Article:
Patients who have a germline BRCA mutation don't do worse than those with the normal so that is something to make sure that people aren’t misunderstanding when we talk about higher risk. The reality is that the types of cancer that developed in patients with these mutations tend to be among the more aggressive types that tend to present with more advanced stage. So, what we did in Olympia was we targeted women who still had higher risk, women who had triple-negative breast cancer that was either larger than 2 centimeters, what we call a T2 or T3 tumor with negative lymph nodes or anybody with positive lymph nodes. Or now what's much more common is we give with women and men with triple-negative breast cancer their chemotherapy first and see if the cancer completely goes away in the breast, we'll be calling pathologic complete response, because if it does, we know they actually do quite well. The patients with residual disease though where the tumor didn't get rid of it have higher risks. So that was the other way that patients were able to enter into OlympiA with a triple-negative breast cancer. But not all women who have BRCA mutations develop triple negative [disease]. Some develop ER-positive HER2-negative [breast cancer], so we also included them when their degree of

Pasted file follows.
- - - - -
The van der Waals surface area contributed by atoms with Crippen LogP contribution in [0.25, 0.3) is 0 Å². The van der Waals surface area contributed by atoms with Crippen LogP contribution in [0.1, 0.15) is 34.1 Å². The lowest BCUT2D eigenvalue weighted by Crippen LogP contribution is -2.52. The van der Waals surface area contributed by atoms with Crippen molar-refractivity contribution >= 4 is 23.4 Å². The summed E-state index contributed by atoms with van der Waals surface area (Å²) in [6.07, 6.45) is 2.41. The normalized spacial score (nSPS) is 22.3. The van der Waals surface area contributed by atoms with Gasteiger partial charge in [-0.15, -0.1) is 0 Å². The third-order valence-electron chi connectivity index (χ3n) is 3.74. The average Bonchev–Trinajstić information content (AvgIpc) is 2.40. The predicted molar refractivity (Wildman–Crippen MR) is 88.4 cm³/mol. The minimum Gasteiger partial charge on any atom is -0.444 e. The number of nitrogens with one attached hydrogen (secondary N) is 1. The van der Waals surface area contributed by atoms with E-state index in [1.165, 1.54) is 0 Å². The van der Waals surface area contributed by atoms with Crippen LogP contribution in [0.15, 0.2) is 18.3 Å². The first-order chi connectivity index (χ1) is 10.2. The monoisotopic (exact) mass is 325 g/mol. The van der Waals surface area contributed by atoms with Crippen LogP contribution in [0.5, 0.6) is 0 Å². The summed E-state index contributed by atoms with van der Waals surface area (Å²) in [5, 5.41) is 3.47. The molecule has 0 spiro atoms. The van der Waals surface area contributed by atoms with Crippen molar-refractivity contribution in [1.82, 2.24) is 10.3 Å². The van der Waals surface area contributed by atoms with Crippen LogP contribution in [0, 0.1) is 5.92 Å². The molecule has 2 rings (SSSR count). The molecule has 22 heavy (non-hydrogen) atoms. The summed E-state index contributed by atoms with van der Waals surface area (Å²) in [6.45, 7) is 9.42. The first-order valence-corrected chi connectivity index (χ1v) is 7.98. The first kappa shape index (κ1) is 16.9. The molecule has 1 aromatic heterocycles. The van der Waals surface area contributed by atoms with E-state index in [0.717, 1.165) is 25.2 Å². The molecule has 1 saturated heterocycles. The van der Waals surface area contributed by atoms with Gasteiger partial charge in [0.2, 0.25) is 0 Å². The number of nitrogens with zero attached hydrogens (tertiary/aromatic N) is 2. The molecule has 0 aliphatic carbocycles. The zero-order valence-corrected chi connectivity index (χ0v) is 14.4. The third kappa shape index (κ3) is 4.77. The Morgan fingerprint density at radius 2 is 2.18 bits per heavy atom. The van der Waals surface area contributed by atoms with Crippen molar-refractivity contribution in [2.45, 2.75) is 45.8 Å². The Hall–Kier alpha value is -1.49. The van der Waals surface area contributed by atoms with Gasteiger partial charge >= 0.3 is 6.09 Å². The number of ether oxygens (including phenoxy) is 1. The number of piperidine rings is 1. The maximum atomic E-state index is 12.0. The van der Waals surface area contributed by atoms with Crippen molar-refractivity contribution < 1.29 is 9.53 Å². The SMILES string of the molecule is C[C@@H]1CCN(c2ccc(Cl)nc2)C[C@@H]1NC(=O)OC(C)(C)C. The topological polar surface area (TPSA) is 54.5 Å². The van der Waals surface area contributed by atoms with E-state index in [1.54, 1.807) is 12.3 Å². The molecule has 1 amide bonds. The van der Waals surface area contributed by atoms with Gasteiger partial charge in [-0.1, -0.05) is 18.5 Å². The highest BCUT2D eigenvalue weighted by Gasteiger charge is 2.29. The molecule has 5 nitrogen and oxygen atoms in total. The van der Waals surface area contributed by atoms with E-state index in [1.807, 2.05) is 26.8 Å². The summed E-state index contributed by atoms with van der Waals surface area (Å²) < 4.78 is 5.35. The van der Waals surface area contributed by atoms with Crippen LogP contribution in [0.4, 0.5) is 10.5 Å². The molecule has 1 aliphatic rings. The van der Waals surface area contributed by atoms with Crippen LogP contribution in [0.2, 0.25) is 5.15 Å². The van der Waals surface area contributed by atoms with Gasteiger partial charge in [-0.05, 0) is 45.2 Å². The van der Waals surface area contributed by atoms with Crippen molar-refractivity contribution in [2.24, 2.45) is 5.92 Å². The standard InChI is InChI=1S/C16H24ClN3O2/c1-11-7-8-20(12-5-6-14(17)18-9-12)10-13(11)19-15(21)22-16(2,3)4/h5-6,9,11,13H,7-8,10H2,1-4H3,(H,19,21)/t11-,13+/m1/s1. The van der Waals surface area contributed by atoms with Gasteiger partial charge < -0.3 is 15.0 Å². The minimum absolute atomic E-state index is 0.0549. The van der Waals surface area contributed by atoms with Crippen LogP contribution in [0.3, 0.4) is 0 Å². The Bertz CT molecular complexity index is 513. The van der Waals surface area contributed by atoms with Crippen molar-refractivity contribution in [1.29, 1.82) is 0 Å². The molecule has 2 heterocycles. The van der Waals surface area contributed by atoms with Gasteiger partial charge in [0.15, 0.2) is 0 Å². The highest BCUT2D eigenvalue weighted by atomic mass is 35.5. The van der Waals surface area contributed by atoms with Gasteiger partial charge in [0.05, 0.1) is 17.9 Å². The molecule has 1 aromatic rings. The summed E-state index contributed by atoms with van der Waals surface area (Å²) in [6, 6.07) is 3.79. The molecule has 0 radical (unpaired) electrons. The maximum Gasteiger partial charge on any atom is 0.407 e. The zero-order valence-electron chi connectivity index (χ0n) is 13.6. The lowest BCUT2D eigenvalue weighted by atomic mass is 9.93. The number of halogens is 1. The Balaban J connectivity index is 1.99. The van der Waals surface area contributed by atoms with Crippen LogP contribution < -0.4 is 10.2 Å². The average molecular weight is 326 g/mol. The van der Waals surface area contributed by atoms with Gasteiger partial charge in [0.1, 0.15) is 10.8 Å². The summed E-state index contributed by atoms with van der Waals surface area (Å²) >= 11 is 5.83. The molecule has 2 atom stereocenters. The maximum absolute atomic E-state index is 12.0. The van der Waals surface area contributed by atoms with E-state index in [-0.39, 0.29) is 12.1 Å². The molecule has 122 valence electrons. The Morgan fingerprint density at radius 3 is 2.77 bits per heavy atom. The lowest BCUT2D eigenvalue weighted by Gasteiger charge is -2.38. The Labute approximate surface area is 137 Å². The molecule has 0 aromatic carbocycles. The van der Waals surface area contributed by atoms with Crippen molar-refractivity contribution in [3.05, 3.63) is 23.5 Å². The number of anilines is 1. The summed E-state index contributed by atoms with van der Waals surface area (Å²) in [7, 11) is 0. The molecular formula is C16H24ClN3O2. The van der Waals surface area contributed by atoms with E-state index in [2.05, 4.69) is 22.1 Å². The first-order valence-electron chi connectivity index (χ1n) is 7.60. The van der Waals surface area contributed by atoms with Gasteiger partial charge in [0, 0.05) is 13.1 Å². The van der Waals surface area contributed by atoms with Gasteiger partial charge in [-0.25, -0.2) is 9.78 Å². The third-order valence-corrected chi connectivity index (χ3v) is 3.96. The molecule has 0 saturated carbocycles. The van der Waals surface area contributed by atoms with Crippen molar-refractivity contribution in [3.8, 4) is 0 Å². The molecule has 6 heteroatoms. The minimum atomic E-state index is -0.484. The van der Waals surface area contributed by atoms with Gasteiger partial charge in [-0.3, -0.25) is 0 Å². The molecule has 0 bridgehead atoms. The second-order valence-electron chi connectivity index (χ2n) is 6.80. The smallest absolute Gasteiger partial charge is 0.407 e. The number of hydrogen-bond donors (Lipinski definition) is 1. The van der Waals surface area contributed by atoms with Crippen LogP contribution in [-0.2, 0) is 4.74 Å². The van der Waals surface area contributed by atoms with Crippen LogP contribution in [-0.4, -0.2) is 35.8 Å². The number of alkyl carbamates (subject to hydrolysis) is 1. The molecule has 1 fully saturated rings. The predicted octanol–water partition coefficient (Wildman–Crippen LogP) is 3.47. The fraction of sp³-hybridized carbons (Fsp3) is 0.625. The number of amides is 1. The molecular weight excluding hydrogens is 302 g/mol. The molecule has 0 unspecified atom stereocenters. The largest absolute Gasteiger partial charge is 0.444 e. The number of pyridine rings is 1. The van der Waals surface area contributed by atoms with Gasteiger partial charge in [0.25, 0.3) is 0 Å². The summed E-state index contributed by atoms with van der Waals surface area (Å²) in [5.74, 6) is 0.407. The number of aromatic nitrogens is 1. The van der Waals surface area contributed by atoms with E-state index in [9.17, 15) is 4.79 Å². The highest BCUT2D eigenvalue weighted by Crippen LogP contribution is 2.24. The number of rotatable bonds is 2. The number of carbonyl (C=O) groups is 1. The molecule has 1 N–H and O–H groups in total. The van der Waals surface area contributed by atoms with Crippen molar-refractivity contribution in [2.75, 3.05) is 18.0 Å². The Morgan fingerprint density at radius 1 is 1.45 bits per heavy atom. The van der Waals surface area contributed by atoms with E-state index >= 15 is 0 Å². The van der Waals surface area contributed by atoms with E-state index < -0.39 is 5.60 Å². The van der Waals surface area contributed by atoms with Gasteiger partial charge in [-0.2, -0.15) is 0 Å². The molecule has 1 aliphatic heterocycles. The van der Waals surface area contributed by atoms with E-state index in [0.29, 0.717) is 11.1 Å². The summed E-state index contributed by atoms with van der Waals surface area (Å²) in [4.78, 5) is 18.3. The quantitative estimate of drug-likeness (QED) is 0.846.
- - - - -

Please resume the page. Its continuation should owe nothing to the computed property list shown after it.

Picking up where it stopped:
risk was comparable to what the triple-negative patient population was.
So, we know that the BRCA per se doesn't give you a worse prognosis. But in order to define the prognosis, you have to understand what the risks are of the disease. And those relate to the size of the tumor, lymph node status, did they respond to the chemotherapy, yes or no to neoadjuvant therapy and things like that.
Can you discuss the safety profile of olaparib in OlympiA. was there anything interesting?
We knew from the metastatic patients where a lot of the initial studies had gone on that it was likely that we would see patients challenged with milder degrees of nausea as their GI system gets used to the medication. And so, we did see that a common adverse event was milder grades of nausea grade 1/2. On the trial we recommend, and still do recommend that when patients take the medication, which they take 2 a day, they should take it with a small amount of food or snack that seems to really help with that transition process. We did not see a lot of patients stop the medication because the nausea persisted because it was something that they couldn't figure out how to manage. So, we view that as an initial challenge, where it's important to work together with the patient to you know, work on taking it with food remembering to take it.